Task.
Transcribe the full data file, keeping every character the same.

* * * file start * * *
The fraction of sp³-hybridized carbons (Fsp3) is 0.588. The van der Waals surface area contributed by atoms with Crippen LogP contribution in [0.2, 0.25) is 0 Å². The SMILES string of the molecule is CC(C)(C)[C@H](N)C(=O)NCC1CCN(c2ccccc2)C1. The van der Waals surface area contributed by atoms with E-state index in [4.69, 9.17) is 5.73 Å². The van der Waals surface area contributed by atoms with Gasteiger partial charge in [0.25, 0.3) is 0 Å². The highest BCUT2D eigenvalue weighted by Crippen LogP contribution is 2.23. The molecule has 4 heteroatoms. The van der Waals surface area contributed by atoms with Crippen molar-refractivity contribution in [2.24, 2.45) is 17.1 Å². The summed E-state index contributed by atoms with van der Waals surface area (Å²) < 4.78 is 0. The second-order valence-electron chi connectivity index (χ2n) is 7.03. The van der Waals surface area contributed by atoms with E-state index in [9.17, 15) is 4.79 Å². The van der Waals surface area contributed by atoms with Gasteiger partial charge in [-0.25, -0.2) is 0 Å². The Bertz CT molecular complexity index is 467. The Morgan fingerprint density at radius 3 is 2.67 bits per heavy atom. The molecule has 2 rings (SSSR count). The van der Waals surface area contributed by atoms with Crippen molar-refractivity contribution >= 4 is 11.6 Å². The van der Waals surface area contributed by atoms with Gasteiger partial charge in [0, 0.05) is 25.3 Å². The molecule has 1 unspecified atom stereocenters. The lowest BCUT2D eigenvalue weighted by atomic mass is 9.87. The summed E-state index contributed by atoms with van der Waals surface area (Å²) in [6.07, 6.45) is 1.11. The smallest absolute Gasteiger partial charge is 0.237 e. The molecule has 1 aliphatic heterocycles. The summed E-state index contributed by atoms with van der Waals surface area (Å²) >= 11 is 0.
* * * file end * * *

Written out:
The fraction of sp³-hybridized carbons (Fsp3) is 0.588. The van der Waals surface area contributed by atoms with Crippen LogP contribution in [0.2, 0.25) is 0 Å². The SMILES string of the molecule is CC(C)(C)[C@H](N)C(=O)NCC1CCN(c2ccccc2)C1. The van der Waals surface area contributed by atoms with E-state index in [4.69, 9.17) is 5.73 Å². The van der Waals surface area contributed by atoms with Gasteiger partial charge in [0.25, 0.3) is 0 Å². The highest BCUT2D eigenvalue weighted by Crippen LogP contribution is 2.23. The molecule has 4 heteroatoms. The van der Waals surface area contributed by atoms with Crippen molar-refractivity contribution in [2.24, 2.45) is 17.1 Å². The summed E-state index contributed by atoms with van der Waals surface area (Å²) < 4.78 is 0. The second-order valence-electron chi connectivity index (χ2n) is 7.03. The van der Waals surface area contributed by atoms with E-state index in [9.17, 15) is 4.79 Å². The van der Waals surface area contributed by atoms with Gasteiger partial charge in [-0.25, -0.2) is 0 Å². The Bertz CT molecular complexity index is 467. The Morgan fingerprint density at radius 3 is 2.67 bits per heavy atom. The molecule has 2 rings (SSSR count). The van der Waals surface area contributed by atoms with Crippen molar-refractivity contribution >= 4 is 11.6 Å². The van der Waals surface area contributed by atoms with Gasteiger partial charge in [0, 0.05) is 25.3 Å². The molecule has 1 unspecified atom stereocenters. The lowest BCUT2D eigenvalue weighted by atomic mass is 9.87. The summed E-state index contributed by atoms with van der Waals surface area (Å²) in [6.07, 6.45) is 1.11. The smallest absolute Gasteiger partial charge is 0.237 e. The molecule has 1 aliphatic heterocycles. The summed E-state index contributed by atoms with van der Waals surface area (Å²) >= 11 is 0.